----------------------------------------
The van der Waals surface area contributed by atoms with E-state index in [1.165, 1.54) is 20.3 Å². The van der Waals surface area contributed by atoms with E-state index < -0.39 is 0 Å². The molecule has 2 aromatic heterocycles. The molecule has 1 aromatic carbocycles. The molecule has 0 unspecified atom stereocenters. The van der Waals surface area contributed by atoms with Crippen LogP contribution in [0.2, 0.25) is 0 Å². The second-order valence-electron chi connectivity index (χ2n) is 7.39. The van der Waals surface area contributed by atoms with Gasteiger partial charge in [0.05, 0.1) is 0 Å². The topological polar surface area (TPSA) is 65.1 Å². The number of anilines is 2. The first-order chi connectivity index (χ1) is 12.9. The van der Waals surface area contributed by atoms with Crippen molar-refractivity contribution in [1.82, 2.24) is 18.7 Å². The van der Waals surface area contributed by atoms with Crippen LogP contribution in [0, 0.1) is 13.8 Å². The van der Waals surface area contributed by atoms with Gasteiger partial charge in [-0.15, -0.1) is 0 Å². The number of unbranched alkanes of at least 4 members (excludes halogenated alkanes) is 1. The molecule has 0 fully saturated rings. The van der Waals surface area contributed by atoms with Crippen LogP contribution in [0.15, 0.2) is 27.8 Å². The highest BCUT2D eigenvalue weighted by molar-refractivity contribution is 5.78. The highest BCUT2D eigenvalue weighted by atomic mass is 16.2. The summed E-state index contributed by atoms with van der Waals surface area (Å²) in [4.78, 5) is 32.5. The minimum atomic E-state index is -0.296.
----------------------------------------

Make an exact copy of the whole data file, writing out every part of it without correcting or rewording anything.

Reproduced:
The van der Waals surface area contributed by atoms with E-state index in [1.165, 1.54) is 20.3 Å². The van der Waals surface area contributed by atoms with E-state index < -0.39 is 0 Å². The molecule has 2 aromatic heterocycles. The molecule has 1 aromatic carbocycles. The molecule has 0 unspecified atom stereocenters. The van der Waals surface area contributed by atoms with Crippen LogP contribution in [0.2, 0.25) is 0 Å². The second-order valence-electron chi connectivity index (χ2n) is 7.39. The van der Waals surface area contributed by atoms with Gasteiger partial charge in [0.05, 0.1) is 0 Å². The topological polar surface area (TPSA) is 65.1 Å². The number of anilines is 2. The first-order chi connectivity index (χ1) is 12.9. The van der Waals surface area contributed by atoms with Crippen molar-refractivity contribution in [1.82, 2.24) is 18.7 Å². The van der Waals surface area contributed by atoms with Crippen LogP contribution in [0, 0.1) is 13.8 Å². The van der Waals surface area contributed by atoms with Gasteiger partial charge in [-0.15, -0.1) is 0 Å². The number of unbranched alkanes of at least 4 members (excludes halogenated alkanes) is 1. The molecule has 0 fully saturated rings. The van der Waals surface area contributed by atoms with Crippen LogP contribution in [0.15, 0.2) is 27.8 Å². The highest BCUT2D eigenvalue weighted by molar-refractivity contribution is 5.78. The highest BCUT2D eigenvalue weighted by atomic mass is 16.2. The summed E-state index contributed by atoms with van der Waals surface area (Å²) in [4.78, 5) is 32.5. The minimum atomic E-state index is -0.296.